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Assuming heat and noise factors are not a concern, are there any additional issues (radiation) to be concerned about?

How far should this device be stored away from children's play rooms and sleeping rooms? Can it be in a locked ventilated cabinet?

I'm trying to understand if this device, when powered on at full capacity, causes any health and safety concerns.

  • > "Assuming heat and noise factors are not a concern [...]" In a child's sleeping room, nothing can be assumed. Use your head. Don't consider doing this. – Stephen Gornick Oct 9 '12 at 18:30
  • @StephenGornick Of course I'm not going to put it in children's room, I don't have kids either (see my profile). I added that bit to get people to think about even the smallest health concern, which it seems to have accomplished. – goodguys_activate Oct 9 '12 at 18:44
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I don't know the actual design of the Butterfly Labs machines, but I assume that the health risks should be similar to a traditional mining rig. Probably the main concern would be the noise level of any fans installed in the machine, as well as potential electric shock should the machine be operated haphazardly and without proper grounding. You also might be worried about potential static build up, high-temperatures and overheating (should the machine gather dust over a period of time). One way or the either, the common sense would dictate that the machine should generally be safe under normal conditions, but I would keep it out of kids' reach.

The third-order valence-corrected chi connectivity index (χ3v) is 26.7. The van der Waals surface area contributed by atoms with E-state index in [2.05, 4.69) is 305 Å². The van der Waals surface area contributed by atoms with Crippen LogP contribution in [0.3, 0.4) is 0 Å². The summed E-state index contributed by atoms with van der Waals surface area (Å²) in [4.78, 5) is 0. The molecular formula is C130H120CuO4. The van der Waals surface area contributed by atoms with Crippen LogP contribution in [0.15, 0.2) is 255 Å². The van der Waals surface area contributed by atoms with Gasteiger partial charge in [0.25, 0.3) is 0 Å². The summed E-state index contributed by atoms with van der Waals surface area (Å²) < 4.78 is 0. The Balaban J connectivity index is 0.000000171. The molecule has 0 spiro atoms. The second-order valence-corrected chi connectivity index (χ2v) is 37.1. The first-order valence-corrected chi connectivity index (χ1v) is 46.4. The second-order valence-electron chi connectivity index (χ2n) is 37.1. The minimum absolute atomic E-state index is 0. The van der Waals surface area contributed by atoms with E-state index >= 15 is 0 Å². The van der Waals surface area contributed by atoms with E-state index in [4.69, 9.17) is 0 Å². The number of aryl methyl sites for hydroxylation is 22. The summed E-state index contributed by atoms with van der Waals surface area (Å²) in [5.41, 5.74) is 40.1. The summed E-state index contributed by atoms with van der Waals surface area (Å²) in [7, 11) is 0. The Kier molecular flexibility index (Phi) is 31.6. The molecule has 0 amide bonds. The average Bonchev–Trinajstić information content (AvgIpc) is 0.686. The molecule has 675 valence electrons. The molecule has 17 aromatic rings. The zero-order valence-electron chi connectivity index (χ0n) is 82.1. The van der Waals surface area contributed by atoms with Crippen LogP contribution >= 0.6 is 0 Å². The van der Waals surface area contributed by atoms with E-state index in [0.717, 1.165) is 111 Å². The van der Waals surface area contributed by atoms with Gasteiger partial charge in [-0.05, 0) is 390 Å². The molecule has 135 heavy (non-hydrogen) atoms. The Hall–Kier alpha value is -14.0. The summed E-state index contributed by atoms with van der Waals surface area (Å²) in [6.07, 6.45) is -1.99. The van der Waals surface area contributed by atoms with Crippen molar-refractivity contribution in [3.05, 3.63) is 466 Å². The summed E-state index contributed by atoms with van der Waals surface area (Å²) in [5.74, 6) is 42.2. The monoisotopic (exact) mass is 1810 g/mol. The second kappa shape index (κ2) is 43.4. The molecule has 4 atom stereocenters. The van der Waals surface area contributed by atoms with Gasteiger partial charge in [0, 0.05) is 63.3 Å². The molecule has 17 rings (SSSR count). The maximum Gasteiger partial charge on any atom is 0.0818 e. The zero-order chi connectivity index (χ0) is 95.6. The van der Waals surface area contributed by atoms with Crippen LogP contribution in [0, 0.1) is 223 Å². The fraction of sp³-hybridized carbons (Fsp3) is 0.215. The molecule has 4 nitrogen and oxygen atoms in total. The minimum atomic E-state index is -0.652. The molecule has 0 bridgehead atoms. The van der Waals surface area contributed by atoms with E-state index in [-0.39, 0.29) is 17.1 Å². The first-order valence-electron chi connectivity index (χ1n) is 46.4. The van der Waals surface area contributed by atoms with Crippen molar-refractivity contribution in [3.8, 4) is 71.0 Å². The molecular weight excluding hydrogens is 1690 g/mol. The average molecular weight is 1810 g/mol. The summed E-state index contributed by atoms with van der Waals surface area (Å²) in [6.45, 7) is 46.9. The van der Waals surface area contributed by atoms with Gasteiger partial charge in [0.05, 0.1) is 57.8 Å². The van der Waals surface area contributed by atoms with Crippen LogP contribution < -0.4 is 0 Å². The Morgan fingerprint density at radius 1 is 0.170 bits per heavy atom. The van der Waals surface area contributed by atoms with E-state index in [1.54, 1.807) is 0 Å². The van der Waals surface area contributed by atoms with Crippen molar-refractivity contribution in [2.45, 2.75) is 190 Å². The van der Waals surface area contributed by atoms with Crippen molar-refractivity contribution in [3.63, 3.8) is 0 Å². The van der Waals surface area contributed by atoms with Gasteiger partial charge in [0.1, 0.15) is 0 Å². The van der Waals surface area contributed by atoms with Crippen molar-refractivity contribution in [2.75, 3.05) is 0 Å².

Again, I have no practical experience with dealing with any Butterfly Labs hardware, and while I have a technical electronics diploma, I'm not an expert in safety or similar devices.

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At the time of writing no hardware is available for inspection. However, the standards body for your country will provide the necessary health and safety criteria that should be adhered to. In the case of the US you should look for UL laboratories. In the EU the CE regulations apply.

Do bear in mind that the BFL equipment is likely to designed for an industrial environment so will have higher noise and interference than domestic equipment.

  • A 1,500W space heater might have UL rating but that UL rating doesn't tell you about common sense where turning it on high and leaving it in your kids bedroom running 24/7 is a bad idea. – Stephen Gornick Oct 9 '12 at 18:29
  • Fair point - I'm coming at it from the point of view of consumer electronics standards so no noxious fumes, risk of explosion etc. Obviously, common sense should prevail. – Gary Rowe Oct 10 '12 at 8:44
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health concerns.... same as a normal pc, i have a 1500w psu, with 4 amd 7970's, it defnitly does'nt translate directly into heat as Stephen said, because the heat produced by the processors is the wasted energy, where as the majority of energy is used to compute...

for examle: just like a light bulbs purpose is to make light, but it produces some heat because nothing is ever 100% efficent, thus the heat raidiated is lost or wasted energy.

and in the pics it looks like the mini rig will have 42 (+-:120mm) fans so i assume it would be loud if all the fans are above 50%.

  • Heh, all energy "used to compute" results in either vibration, sound or heat. There is no bending the laws of physics, and with this equipment, nearly 100% of the electrical consumption results in heat. – Stephen Gornick Oct 9 '12 at 18:35
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Would you place always-on 1,500 Watt space heater in your kids room?

Of course not.

But that's effectively what that Mini Rig SC becomes.

Plus, it is a $30K piece of computing hardware -- something not made to handle squirt guns, pillow fights and whatever else goes on.

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